Former Aide to Ted Kennedy Found Guilty of Stealing $75,000 From Senate Office Account
WASHINGTON -- A former aide to the late Sen. Edward Kennedy was found guilty Tuesday by a federal jury of stealing more than $75,000 from the Senate by giving himself unauthorized salary and bonuses.
Ngozi Pole, Kennedy's former office manager, was convicted on all five counts of wire fraud and a single count of theft of government property.
Each wire fraud charge carries a maximum prison sentence of 20 years and a $250,000 fine. The theft of government property charge has a maximum prison sentence of 10 years and a $250,000 fine. Sentencing is set for July 14.
As office manager, Pole, of Waldorf, Md., was responsible for sending staff salary and bonus information to the Senate Disbursing Office. Prosecutors said during the trial that Pole submitted false paperwork for unauthorized pay and bonuses from 2003 to 2007. Only Kennedy or his chief of staff were authorized to approve salary and bonus payments.
Pole covered up the excess payments he made to himself by providing false documentation to Kennedy's chief of staff, prosecutors said during the trial.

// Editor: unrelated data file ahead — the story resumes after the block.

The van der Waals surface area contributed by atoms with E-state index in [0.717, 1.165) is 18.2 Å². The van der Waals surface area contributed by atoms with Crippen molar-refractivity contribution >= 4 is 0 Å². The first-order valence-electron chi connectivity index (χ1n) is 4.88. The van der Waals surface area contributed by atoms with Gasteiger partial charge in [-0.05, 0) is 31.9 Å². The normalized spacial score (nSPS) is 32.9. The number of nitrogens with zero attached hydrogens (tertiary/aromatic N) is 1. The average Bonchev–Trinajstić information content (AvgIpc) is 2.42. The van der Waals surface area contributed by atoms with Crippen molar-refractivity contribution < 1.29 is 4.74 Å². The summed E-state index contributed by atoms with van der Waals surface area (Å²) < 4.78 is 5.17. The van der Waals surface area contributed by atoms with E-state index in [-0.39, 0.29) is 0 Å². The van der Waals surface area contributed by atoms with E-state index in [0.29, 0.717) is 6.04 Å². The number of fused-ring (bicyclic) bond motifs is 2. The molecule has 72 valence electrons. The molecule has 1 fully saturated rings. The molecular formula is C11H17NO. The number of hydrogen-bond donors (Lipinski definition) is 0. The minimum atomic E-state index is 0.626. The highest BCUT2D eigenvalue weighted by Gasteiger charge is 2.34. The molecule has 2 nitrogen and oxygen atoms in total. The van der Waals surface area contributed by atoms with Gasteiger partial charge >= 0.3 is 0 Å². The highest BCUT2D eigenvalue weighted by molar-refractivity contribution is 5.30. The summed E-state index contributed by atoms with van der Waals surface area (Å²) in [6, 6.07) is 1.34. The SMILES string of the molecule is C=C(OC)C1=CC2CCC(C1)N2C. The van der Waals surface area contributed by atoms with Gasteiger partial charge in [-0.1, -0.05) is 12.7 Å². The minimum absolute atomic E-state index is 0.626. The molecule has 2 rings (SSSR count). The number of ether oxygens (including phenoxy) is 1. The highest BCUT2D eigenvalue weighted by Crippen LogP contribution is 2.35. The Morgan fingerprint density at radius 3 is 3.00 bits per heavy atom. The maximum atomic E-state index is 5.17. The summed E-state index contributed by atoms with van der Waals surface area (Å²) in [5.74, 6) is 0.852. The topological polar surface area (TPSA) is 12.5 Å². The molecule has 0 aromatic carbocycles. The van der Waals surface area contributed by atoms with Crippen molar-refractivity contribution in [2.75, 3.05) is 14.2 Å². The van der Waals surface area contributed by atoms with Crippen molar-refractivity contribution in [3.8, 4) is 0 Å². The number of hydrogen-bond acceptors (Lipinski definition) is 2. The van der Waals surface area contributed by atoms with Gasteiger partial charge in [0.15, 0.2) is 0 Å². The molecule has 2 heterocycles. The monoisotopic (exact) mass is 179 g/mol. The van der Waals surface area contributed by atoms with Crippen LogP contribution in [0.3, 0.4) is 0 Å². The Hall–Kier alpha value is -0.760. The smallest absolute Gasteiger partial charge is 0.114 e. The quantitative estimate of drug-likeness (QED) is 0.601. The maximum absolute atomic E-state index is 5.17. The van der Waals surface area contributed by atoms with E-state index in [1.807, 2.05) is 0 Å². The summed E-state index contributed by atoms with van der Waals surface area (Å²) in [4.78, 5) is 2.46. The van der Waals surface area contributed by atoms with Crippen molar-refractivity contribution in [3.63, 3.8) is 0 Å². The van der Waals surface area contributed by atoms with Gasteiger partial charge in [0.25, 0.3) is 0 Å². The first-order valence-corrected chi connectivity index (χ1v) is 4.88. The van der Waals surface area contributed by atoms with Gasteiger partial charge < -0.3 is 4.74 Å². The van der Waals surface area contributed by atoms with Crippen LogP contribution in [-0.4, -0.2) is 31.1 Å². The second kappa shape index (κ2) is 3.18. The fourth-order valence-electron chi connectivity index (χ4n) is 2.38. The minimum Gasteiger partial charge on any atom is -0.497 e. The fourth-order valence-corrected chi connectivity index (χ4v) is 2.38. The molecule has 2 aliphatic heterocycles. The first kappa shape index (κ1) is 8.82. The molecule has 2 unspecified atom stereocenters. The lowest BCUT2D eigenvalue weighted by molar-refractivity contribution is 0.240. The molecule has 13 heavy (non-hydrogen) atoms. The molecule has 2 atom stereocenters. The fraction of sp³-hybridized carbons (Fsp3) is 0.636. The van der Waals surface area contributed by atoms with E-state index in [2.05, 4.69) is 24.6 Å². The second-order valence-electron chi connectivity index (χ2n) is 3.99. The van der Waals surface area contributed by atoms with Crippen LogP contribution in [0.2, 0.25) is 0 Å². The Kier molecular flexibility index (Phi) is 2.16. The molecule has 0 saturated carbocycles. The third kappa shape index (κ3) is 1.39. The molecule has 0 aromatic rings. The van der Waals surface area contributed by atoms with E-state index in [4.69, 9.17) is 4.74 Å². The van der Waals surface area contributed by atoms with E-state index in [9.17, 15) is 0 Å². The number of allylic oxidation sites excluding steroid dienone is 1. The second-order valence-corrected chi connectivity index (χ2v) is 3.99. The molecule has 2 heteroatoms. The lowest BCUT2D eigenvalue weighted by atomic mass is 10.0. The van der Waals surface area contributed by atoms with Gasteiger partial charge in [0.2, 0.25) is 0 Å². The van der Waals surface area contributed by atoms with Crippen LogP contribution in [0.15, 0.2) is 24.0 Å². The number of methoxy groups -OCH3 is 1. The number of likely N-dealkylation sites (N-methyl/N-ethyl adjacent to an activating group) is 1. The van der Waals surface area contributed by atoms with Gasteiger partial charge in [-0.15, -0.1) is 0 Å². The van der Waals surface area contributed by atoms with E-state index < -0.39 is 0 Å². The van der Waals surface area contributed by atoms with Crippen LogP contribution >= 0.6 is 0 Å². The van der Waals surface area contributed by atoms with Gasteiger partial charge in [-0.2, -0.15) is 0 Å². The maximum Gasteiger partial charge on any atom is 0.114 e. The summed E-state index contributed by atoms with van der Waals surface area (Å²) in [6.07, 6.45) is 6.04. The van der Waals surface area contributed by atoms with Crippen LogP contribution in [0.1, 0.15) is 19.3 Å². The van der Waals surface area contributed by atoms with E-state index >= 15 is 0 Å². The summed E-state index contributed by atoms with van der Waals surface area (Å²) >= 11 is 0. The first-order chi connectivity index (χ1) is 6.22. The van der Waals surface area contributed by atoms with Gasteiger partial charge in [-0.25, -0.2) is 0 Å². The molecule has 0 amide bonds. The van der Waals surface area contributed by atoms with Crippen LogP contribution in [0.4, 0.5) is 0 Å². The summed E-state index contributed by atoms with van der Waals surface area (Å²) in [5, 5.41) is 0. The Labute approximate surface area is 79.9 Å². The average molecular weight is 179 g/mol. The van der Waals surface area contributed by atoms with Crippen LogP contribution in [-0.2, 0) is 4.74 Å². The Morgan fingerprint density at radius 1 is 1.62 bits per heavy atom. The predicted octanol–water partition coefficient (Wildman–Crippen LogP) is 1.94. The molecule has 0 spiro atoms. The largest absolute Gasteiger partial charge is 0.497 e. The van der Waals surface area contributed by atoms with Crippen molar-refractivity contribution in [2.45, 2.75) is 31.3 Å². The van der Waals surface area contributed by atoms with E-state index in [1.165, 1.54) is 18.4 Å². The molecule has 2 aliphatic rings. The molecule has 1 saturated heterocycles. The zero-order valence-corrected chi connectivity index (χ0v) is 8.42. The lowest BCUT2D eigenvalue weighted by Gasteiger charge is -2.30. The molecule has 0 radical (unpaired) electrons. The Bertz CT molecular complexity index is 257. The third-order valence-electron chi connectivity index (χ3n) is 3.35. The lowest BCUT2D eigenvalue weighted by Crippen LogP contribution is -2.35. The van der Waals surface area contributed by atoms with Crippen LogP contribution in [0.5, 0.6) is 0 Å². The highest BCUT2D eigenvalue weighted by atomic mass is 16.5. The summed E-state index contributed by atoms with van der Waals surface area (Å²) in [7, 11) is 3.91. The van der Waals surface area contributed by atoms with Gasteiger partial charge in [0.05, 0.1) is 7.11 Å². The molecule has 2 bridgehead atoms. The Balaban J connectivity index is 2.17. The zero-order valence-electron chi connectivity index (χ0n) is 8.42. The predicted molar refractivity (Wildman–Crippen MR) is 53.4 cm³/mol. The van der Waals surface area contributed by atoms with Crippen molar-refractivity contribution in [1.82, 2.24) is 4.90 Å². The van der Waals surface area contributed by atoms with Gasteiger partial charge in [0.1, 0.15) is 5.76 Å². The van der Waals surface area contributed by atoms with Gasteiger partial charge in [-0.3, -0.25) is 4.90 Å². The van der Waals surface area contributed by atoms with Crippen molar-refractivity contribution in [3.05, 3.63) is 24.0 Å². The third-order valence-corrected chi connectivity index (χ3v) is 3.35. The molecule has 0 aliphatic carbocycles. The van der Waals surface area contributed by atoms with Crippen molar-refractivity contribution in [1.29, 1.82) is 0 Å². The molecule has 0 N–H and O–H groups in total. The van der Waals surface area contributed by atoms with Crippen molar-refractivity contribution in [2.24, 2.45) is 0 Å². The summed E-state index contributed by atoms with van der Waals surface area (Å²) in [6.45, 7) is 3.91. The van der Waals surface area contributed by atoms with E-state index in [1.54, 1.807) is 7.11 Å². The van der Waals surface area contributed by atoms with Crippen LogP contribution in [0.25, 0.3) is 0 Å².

He knew he held the keys to the budget and he could do what he wanted without anyone being the wiser," prosecutor Ethan Levisohn said during closing arguments.
Pole was paid nearly $90,000 in authorized salary and bonuses in fiscal year 2006, prosecutors said.
"But that wasn't enough for him," said prosecutor Deborah Mayer. "He wanted more. So he took more."
The trial shed light on some of the inner workings of Kennedy's office, which for decades was one of the busiest and most powerful in the Senate.
Pole testified that he handled payroll, bonus and other budgetary matters for the office with little or no guidance from his superiors, who he said were too busy focusing on other matters.
"I was forced to do a lot of guessing to get my job done," said Pole.
He said the marching orders in Kennedy's high-pressure, fast-paced office were simple: get things done.
It was standard practice to "spend down" any surplus in Kennedy's annual office budget to a zero balance at the end of each fiscal year, Pole said.
Pole said the excess payments he made to himself were part of his efforts to "spend down" surplus funds. He also gave "spend down" bonuses to some other staffers and bought additional office equipment as part of that effort, without approval from his bosses.
Prosecutors, however, said Pole received lists from his bosses showing which staffers were approved for bonuses and the amounts.
Kennedy usually paid staffers holiday bonuses around Christmas that generally ranged from $1,000 to $2,000 per employee, prosecutors said. Staffers also got bonuses at the end of the fiscal year ranging from $3,000 to $5,000.